Monitoring the Future 2017: Teen Abuse of OTC Cough Medicine Remains Low
Every month, we keep you informed on the latest studies and research in our “Not My Teen” blog series. Today, we’re looking at the 2017 results from the National Institute on Drug Abuse (NIDA) and University of Michigan’s annual drug abuse survey, Monitoring the Future.
Last week, the National Institute on Drug Abuse (NIDA) and the University of Michigan released the 2017 results of the annual survey, Monitoring the Future. The survey measures drug, alcohol, and cigarette use and related attitudes among teens nationwide.
This year, the percentage of teens using over-the-counter (OTC) cough medicine containing dextromethorphan (DXM) to get high remains at just 3 percent, the lowest level recorded for teen cough medicine abuse since 2015.
While this is a win for the Stop Medicine Abuse campaign which works to inform parents and community members of the risks in order to prevent abuse, it also should serve as motivation to continue our prevention efforts.
Here’s what you can do to help us continue to reduce the rate of OTC cough medicine abuse:
- Talk to the teens in your life about the risks of substance abuse. Tell them the dangerous side effects and warn them of how partaking in risky behaviors as a teen can impact their futures. Studies have shown that teens who have the drug talk with their parents/guardians are 50% less likely to abuse.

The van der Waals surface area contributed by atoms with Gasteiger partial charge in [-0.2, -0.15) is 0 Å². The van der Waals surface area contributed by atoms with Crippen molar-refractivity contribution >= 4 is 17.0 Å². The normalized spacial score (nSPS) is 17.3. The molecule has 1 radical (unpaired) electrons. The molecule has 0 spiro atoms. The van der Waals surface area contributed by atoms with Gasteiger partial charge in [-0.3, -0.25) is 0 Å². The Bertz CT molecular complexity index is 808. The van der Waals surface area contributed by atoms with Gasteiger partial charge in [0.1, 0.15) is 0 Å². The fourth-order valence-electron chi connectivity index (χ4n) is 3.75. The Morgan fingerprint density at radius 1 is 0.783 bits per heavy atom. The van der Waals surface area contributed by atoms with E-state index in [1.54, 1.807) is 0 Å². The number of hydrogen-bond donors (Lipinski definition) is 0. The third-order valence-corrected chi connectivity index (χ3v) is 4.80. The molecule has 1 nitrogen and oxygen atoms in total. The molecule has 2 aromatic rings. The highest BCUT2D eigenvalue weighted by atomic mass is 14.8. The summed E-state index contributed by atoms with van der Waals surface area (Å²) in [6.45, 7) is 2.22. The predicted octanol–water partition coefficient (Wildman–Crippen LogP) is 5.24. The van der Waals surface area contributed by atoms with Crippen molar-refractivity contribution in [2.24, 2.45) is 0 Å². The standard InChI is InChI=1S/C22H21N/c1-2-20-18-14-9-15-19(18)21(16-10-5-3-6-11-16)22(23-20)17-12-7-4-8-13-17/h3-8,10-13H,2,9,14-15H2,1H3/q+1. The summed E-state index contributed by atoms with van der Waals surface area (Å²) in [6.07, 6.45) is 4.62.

- Monitor both your teen and your home for warning signs of abuse. Look out for red flags such as empty cough medicine bottles in the trash when no one is sick, drastic changes in behavior, or use of any of these slang terms. It’s difficult to imagine medicine abuse happening in our own families, but it’s also important to know how to detect potential signs of it.
- Share what you’ve learned with parents, teachers, and community members. The more people who know how to sniff out medicine abuse, the more we can prevent and stop it. You can find resources for spreading the word here.